Soil water content or soil moisture content is considered one of the most critical properties of the soil for crop production, irrigation, and environmental studies. The technical development of soil moisture measurement devices is swift, but calibration among field conditions is still not entirely resolved. Accurate calibration requires samples taken right next to the sensor that disturbs the site and changes the soil conditions. Real field operation requires the probe to represent larger areas that have undisturbed soils around the probe. These would describe the parcel’s general soil conditions and start providing data from the time of installation. This study aimed to compare several potential solutions for off-site calibration of an operational EnviroScan sensor (Sentek Technologies, Stepney South, Australia). The performances of the default and soil texture-specific equations provided by the manufacturer were compared with the field and laboratory calibration approaches. Two statistical parameters, coefficient of determination (R2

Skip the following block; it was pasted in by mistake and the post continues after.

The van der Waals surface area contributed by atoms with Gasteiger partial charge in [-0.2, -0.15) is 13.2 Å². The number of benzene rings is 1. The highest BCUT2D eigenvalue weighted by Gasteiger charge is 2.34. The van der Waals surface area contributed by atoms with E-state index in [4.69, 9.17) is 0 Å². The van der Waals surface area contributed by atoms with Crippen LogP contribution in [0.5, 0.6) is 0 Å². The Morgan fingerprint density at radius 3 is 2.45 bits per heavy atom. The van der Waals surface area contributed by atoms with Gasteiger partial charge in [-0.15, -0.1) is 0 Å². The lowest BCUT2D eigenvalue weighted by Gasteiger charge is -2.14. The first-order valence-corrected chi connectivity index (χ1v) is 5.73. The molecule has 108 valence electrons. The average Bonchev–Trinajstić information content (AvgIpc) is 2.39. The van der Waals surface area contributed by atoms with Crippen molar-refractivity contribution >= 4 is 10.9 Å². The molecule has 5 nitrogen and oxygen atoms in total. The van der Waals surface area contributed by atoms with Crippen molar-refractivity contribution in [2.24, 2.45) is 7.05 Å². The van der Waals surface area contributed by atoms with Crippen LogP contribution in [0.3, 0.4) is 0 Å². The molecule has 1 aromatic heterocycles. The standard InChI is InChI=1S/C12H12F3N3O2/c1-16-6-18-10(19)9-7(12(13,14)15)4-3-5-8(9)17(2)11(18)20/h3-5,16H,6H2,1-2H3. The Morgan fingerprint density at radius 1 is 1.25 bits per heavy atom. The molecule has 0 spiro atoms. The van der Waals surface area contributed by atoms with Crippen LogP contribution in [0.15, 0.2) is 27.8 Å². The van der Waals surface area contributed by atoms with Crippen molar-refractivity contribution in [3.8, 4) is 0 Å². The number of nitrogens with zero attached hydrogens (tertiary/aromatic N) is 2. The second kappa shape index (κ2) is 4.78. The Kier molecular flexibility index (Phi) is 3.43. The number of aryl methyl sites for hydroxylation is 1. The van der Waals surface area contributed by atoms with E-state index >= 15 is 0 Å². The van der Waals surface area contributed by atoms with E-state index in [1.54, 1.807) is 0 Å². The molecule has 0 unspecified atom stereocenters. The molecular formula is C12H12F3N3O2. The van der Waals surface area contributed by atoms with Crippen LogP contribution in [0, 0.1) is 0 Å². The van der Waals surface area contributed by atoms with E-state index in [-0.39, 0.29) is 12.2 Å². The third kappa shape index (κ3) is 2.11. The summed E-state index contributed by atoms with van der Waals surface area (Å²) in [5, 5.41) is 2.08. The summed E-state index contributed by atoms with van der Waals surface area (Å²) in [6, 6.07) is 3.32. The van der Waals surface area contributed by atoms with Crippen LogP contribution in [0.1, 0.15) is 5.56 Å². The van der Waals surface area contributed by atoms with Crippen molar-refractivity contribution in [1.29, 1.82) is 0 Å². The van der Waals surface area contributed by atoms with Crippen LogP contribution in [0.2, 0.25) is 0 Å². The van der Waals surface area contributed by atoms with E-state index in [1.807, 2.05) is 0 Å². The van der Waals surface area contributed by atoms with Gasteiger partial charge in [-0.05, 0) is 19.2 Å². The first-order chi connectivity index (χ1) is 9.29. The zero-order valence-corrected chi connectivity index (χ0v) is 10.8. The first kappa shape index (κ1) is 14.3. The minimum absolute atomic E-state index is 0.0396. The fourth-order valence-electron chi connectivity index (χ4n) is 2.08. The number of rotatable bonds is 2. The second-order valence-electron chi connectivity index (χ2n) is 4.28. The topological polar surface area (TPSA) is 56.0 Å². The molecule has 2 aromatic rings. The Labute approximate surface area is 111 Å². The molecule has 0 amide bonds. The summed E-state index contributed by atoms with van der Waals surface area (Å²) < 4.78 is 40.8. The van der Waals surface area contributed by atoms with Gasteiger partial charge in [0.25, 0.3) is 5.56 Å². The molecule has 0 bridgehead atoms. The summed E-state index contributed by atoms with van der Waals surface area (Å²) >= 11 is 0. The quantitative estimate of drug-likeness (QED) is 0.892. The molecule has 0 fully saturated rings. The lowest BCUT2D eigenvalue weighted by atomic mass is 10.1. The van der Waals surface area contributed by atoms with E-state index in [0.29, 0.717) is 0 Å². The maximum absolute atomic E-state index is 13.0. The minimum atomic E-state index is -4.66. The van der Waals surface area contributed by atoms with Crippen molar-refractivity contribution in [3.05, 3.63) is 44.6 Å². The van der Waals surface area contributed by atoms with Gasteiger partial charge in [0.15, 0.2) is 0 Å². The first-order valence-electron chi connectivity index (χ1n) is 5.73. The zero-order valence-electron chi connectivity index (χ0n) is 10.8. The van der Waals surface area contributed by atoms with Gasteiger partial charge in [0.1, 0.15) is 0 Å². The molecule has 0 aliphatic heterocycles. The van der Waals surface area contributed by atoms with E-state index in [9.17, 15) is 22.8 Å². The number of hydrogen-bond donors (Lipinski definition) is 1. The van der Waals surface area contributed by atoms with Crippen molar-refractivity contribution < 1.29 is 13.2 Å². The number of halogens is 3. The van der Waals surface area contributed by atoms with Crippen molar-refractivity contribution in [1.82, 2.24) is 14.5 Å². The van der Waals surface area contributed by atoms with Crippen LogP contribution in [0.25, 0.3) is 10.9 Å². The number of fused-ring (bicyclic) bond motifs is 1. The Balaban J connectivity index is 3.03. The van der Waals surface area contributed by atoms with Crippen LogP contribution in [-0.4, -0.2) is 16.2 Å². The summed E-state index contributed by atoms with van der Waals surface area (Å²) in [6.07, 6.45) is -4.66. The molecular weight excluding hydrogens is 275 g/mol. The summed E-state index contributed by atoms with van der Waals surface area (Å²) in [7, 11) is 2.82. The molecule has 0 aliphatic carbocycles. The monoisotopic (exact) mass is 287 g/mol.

) and root square mean error (RMSE) was used to determine logarithmic model results. The results show that the default calibration equations in all three classes have relatively low performances with RMSE values of around 10–15 and R2
values ranging from 0.4 to 0.8. However, significant refinement was achieved by selecting texture-specific equations from the manufacturer’s libraries. The soil texture-specific equations of the EnviroScan often yielded quite satisfactory results, with RMSEs ranging between 2 and 4. Similar RMSE values were achieved from the laboratory calibration exercises, but the reapplication potential of these equations was often questionable due to the severely changed soil conditions of the laboratory processed soil compared to the field soil conditions.
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